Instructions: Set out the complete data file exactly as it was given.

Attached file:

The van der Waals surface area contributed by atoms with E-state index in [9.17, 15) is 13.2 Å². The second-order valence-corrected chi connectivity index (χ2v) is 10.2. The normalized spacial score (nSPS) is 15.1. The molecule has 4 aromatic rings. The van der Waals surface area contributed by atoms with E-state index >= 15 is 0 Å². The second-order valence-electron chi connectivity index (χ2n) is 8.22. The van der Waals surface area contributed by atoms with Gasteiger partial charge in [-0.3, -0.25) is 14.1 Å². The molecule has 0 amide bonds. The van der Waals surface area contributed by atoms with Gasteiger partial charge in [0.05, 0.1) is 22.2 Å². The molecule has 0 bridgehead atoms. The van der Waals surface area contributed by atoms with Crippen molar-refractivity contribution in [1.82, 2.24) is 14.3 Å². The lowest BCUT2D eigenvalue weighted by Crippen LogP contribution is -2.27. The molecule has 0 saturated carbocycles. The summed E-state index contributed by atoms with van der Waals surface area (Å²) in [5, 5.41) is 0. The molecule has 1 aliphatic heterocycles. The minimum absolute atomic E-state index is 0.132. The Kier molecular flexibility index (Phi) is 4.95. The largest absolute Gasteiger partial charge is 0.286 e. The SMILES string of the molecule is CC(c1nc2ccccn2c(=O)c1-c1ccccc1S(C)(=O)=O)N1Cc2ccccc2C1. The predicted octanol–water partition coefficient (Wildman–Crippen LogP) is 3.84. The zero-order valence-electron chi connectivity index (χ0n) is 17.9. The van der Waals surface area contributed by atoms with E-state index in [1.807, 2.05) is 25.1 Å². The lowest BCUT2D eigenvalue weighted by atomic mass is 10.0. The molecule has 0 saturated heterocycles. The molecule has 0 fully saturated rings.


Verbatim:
The van der Waals surface area contributed by atoms with E-state index in [9.17, 15) is 13.2 Å². The second-order valence-corrected chi connectivity index (χ2v) is 10.2. The normalized spacial score (nSPS) is 15.1. The molecule has 4 aromatic rings. The van der Waals surface area contributed by atoms with E-state index >= 15 is 0 Å². The second-order valence-electron chi connectivity index (χ2n) is 8.22. The van der Waals surface area contributed by atoms with Gasteiger partial charge in [-0.3, -0.25) is 14.1 Å². The molecule has 0 amide bonds. The van der Waals surface area contributed by atoms with Gasteiger partial charge in [0.05, 0.1) is 22.2 Å². The molecule has 0 bridgehead atoms. The van der Waals surface area contributed by atoms with Crippen molar-refractivity contribution in [1.82, 2.24) is 14.3 Å². The lowest BCUT2D eigenvalue weighted by Crippen LogP contribution is -2.27. The molecule has 0 saturated carbocycles. The summed E-state index contributed by atoms with van der Waals surface area (Å²) in [5, 5.41) is 0. The molecule has 1 aliphatic heterocycles. The minimum absolute atomic E-state index is 0.132. The Kier molecular flexibility index (Phi) is 4.95. The largest absolute Gasteiger partial charge is 0.286 e. The SMILES string of the molecule is CC(c1nc2ccccn2c(=O)c1-c1ccccc1S(C)(=O)=O)N1Cc2ccccc2C1. The predicted octanol–water partition coefficient (Wildman–Crippen LogP) is 3.84. The zero-order valence-electron chi connectivity index (χ0n) is 17.9. The van der Waals surface area contributed by atoms with E-state index in [1.807, 2.05) is 25.1 Å². The lowest BCUT2D eigenvalue weighted by atomic mass is 10.0. The molecule has 0 saturated heterocycles. The molecule has 0 fully saturated rings.